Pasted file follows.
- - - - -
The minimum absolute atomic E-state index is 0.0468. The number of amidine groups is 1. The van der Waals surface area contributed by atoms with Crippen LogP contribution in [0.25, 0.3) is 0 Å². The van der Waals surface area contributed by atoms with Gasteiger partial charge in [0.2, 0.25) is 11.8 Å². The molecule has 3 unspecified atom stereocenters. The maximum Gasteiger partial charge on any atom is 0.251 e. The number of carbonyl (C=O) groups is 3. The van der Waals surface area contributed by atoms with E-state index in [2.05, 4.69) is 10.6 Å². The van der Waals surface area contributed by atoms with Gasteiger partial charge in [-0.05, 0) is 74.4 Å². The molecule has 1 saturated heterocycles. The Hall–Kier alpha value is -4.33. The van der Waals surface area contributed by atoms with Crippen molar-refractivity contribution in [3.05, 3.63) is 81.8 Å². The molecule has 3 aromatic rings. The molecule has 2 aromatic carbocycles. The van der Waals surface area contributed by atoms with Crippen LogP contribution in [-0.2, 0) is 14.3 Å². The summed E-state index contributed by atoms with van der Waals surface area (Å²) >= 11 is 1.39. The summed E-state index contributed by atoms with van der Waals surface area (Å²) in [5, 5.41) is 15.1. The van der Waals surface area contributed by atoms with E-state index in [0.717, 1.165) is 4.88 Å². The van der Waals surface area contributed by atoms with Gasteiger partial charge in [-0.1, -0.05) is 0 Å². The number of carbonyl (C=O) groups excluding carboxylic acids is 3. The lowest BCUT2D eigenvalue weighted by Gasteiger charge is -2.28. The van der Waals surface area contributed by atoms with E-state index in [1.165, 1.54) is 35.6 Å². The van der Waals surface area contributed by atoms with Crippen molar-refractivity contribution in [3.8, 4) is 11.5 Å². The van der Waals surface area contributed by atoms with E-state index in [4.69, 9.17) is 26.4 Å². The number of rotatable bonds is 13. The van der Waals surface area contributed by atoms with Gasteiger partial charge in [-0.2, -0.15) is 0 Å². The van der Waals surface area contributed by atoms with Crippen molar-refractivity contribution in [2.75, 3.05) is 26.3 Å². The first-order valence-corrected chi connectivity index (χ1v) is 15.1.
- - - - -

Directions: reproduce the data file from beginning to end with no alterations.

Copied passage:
The minimum absolute atomic E-state index is 0.0468. The number of amidine groups is 1. The van der Waals surface area contributed by atoms with Crippen LogP contribution in [0.25, 0.3) is 0 Å². The van der Waals surface area contributed by atoms with Gasteiger partial charge in [0.2, 0.25) is 11.8 Å². The molecule has 3 unspecified atom stereocenters. The maximum Gasteiger partial charge on any atom is 0.251 e. The number of carbonyl (C=O) groups is 3. The van der Waals surface area contributed by atoms with E-state index in [2.05, 4.69) is 10.6 Å². The van der Waals surface area contributed by atoms with Gasteiger partial charge in [-0.05, 0) is 74.4 Å². The molecule has 1 saturated heterocycles. The Hall–Kier alpha value is -4.33. The van der Waals surface area contributed by atoms with Crippen molar-refractivity contribution in [3.05, 3.63) is 81.8 Å². The molecule has 3 aromatic rings. The molecule has 2 aromatic carbocycles. The van der Waals surface area contributed by atoms with Crippen LogP contribution in [-0.2, 0) is 14.3 Å². The summed E-state index contributed by atoms with van der Waals surface area (Å²) >= 11 is 1.39. The summed E-state index contributed by atoms with van der Waals surface area (Å²) in [5, 5.41) is 15.1. The van der Waals surface area contributed by atoms with E-state index in [0.717, 1.165) is 4.88 Å². The van der Waals surface area contributed by atoms with Gasteiger partial charge in [-0.1, -0.05) is 0 Å². The number of carbonyl (C=O) groups excluding carboxylic acids is 3. The lowest BCUT2D eigenvalue weighted by Gasteiger charge is -2.28. The van der Waals surface area contributed by atoms with E-state index in [1.165, 1.54) is 35.6 Å². The van der Waals surface area contributed by atoms with Crippen molar-refractivity contribution in [3.8, 4) is 11.5 Å². The van der Waals surface area contributed by atoms with E-state index in [4.69, 9.17) is 26.4 Å². The number of rotatable bonds is 13. The van der Waals surface area contributed by atoms with Gasteiger partial charge in [-0.2, -0.15) is 0 Å². The van der Waals surface area contributed by atoms with Crippen molar-refractivity contribution in [2.75, 3.05) is 26.3 Å². The first-order valence-corrected chi connectivity index (χ1v) is 15.1.